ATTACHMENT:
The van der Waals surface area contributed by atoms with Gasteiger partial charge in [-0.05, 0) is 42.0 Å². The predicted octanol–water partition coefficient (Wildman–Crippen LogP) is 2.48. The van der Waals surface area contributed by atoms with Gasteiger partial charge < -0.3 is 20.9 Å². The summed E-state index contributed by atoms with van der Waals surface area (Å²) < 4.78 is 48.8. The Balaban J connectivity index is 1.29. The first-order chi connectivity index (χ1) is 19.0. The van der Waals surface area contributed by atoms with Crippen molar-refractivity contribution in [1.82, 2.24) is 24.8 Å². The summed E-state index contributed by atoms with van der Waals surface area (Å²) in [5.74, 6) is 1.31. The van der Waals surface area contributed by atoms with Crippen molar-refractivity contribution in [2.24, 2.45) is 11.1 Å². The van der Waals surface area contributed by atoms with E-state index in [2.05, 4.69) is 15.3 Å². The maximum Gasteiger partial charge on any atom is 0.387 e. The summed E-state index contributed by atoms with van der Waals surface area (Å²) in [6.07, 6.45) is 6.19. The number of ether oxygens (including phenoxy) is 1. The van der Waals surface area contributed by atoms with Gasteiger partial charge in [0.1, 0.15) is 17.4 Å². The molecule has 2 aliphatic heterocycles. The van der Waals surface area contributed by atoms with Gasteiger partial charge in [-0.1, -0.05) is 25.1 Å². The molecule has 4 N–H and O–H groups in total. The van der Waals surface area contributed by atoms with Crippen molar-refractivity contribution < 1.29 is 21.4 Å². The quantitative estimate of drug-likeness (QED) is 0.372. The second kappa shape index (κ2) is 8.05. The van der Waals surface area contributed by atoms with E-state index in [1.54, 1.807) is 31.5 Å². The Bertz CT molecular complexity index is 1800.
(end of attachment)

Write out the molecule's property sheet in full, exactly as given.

The van der Waals surface area contributed by atoms with Gasteiger partial charge in [-0.05, 0) is 42.0 Å². The predicted octanol–water partition coefficient (Wildman–Crippen LogP) is 2.48. The van der Waals surface area contributed by atoms with Gasteiger partial charge < -0.3 is 20.9 Å². The summed E-state index contributed by atoms with van der Waals surface area (Å²) < 4.78 is 48.8. The Balaban J connectivity index is 1.29. The first-order chi connectivity index (χ1) is 19.0. The van der Waals surface area contributed by atoms with Crippen molar-refractivity contribution in [1.82, 2.24) is 24.8 Å². The summed E-state index contributed by atoms with van der Waals surface area (Å²) in [5.74, 6) is 1.31. The van der Waals surface area contributed by atoms with Crippen molar-refractivity contribution in [2.24, 2.45) is 11.1 Å². The van der Waals surface area contributed by atoms with E-state index in [2.05, 4.69) is 15.3 Å². The maximum Gasteiger partial charge on any atom is 0.387 e. The summed E-state index contributed by atoms with van der Waals surface area (Å²) in [6.07, 6.45) is 6.19. The number of ether oxygens (including phenoxy) is 1. The van der Waals surface area contributed by atoms with Gasteiger partial charge in [0.1, 0.15) is 17.4 Å². The molecule has 2 aliphatic heterocycles. The van der Waals surface area contributed by atoms with Gasteiger partial charge in [-0.1, -0.05) is 25.1 Å². The molecule has 4 N–H and O–H groups in total. The van der Waals surface area contributed by atoms with Crippen molar-refractivity contribution < 1.29 is 21.4 Å². The quantitative estimate of drug-likeness (QED) is 0.372. The second kappa shape index (κ2) is 8.05. The van der Waals surface area contributed by atoms with E-state index in [1.54, 1.807) is 31.5 Å². The Bertz CT molecular complexity index is 1800.